If you’ve seen under eye correctors pop up in your feed on social media and wondered what the difference is between a corrector and a concealer, this is the post for you!
As a former professional makeup artist, I can say that both products are essential products to create a flawless under eye area and I’m happy to explain in this post how, why, and where each product is used.
I know that it seems like using two products might be a hassle. However, I find that when I use a corrector, I end up using far less concealer and get a much better finished result, no caking or creasing!
Let’s get into the details of how they are different, where to place each product, and the formulas available.
In short: Correctors are used even out discolorations to match the skin and concealers are used brighten shadows and lift the face.
UNDER EYE COLOR CORRECTOR
Corrector: Color correctors have long been used by makeup artists to counteract any tones in the skin that vary from one’s skin tone. Correctors make that area match the rest of the skin, prior to the rest of the makeup being applied.
Under eye corrector specifically counters the blue-purple or brown discolorations that are common at the inner corner and/or under the eyes.
Under our eyes is where the skin is thinnest and it’s easy for veins and discolorations to show through, when there aren’t layers and layers of skin with pigmentation to cover them up.
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UNDER EYE CONCEALER
Concealer: Concealer is used to brighten under the eyes and center of the face, as well as cover up any skin spots, like sun spots or pimples, or redness on the sides of the nose. Our under eye area is an area of the face that recedes compared to the nose, forehead, and cheeks. Because of this, natural shadows can occur and make under eye circles seem darker.
Generally, concealer formulas contain more pigment than a foundation. Concealers provide additional coverage to completely cover skin past what most foundations can offer, so they are perfect to add a more opaque brightness under the eyes to counteract the shadows and dark circles.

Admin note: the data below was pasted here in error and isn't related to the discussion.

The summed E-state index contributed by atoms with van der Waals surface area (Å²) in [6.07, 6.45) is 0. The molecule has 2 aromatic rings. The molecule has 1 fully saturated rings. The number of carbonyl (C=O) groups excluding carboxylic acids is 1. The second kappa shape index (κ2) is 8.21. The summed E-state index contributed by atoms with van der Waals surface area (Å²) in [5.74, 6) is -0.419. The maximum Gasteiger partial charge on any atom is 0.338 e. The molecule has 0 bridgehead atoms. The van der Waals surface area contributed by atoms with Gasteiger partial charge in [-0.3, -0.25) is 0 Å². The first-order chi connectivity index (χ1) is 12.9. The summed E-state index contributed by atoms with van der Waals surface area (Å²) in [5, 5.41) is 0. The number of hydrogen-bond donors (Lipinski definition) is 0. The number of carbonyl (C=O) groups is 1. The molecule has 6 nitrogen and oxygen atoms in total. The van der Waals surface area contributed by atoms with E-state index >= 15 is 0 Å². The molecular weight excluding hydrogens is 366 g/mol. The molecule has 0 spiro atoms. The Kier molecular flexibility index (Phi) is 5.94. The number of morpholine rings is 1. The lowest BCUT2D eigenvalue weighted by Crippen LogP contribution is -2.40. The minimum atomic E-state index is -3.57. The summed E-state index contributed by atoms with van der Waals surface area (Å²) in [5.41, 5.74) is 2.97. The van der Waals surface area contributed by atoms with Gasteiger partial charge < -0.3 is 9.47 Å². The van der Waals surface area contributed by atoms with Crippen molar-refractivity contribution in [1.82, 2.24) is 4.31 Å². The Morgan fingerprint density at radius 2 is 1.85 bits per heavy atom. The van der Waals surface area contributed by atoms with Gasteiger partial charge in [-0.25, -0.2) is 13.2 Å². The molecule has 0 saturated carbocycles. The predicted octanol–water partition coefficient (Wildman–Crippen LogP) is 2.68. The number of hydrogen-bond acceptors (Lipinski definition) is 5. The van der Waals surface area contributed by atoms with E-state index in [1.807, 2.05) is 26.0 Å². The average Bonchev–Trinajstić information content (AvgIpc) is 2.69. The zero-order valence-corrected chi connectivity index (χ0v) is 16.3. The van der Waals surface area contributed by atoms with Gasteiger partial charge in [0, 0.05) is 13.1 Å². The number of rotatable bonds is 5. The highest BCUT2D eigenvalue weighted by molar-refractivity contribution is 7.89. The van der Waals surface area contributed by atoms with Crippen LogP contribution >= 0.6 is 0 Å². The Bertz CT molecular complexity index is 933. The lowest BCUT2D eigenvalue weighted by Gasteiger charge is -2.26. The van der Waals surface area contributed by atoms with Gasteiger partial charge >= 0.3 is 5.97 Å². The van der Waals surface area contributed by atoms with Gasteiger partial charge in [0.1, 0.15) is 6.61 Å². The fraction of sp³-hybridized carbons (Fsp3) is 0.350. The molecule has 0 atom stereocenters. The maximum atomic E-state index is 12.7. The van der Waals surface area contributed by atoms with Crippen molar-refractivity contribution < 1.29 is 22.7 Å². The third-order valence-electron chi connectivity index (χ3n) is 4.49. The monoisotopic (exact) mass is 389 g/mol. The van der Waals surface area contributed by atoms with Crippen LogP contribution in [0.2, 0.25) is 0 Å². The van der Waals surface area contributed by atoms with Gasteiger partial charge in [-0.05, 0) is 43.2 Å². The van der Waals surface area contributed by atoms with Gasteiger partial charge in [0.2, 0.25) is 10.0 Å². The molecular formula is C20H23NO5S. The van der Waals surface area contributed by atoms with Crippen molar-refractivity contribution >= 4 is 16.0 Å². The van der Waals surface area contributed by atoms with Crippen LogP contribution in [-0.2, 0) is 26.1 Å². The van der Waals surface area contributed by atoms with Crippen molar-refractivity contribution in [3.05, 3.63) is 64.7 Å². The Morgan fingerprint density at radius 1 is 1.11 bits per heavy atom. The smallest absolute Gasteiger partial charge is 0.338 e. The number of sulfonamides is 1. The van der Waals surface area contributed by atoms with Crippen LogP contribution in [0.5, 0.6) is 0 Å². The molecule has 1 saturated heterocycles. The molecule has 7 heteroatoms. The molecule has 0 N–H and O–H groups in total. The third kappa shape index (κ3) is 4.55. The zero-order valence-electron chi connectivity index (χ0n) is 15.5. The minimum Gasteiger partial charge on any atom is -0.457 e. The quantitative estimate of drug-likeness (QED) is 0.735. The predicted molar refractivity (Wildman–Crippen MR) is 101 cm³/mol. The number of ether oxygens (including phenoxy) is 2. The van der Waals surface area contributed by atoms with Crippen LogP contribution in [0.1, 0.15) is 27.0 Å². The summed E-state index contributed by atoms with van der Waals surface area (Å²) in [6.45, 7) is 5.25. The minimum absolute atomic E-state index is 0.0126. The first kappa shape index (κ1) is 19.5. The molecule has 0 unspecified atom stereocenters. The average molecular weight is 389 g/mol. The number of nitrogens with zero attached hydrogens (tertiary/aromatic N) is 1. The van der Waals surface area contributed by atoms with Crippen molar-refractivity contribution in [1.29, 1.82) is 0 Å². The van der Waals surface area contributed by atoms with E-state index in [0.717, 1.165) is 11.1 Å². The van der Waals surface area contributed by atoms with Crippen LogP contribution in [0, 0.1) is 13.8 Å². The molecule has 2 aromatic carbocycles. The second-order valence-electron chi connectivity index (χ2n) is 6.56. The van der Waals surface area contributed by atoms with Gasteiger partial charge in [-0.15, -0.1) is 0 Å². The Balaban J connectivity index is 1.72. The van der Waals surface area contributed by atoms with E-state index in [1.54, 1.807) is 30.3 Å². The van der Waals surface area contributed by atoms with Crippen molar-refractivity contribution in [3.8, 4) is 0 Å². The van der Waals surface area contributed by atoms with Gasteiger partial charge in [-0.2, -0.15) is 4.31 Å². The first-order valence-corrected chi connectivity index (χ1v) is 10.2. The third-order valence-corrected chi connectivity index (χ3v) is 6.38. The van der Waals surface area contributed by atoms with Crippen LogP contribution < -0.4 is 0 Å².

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CORRECTOR: When you are choosing a corrector shade, generally pink and pinky-peach look best to counter blue or purple under eye circles. Deeper peach or salmon shades look best to cover blueish-brown circles.
CONCEALER: For under eye concealers, you’ll want to choose a concealer that is one shader lighter than your skin tone, with matching undertones. To find your skin’s undertone, watch this video or read this post.
Both correctors and concealers come in formulas that have either a matte or an illuminating finish.
RELATED POST | My Favorite Under Eye Correctors
step 1 | Tap your finger ever so gently on the top of the corrector and use a dabbing motion to blend the product into skin.
Corrector is applied first to even out skin. For cream correctors, less is more with the amount used.
step 2 | For me, the area of biggest discoloration is at the inside of my eyes, so I start there and am careful to not let the corrector get past the blue areas.
It’s important to only place corrector on the discolored areas. When you are finished applying corrector, that area should be the same shade as the rest of your skin.
step 3 | Then, as needed, apply concealer a little bit lower than the corrector and blend upwards.
step 4 | I spray one pump of setting spray into my concealer brush and tap that over both the corrector and concealer to set the products in place and prevent creasing.
I hope this information is helpful! Under eye circles can be one of the toughest areas to figure out when it comes to makeup, but I truly think that under eye correctors are a concealer’s best friend. They are a great combo to really make eyes look awake.
RELATED POST | How to Apply Concealer Like a Professional Makeup Artist
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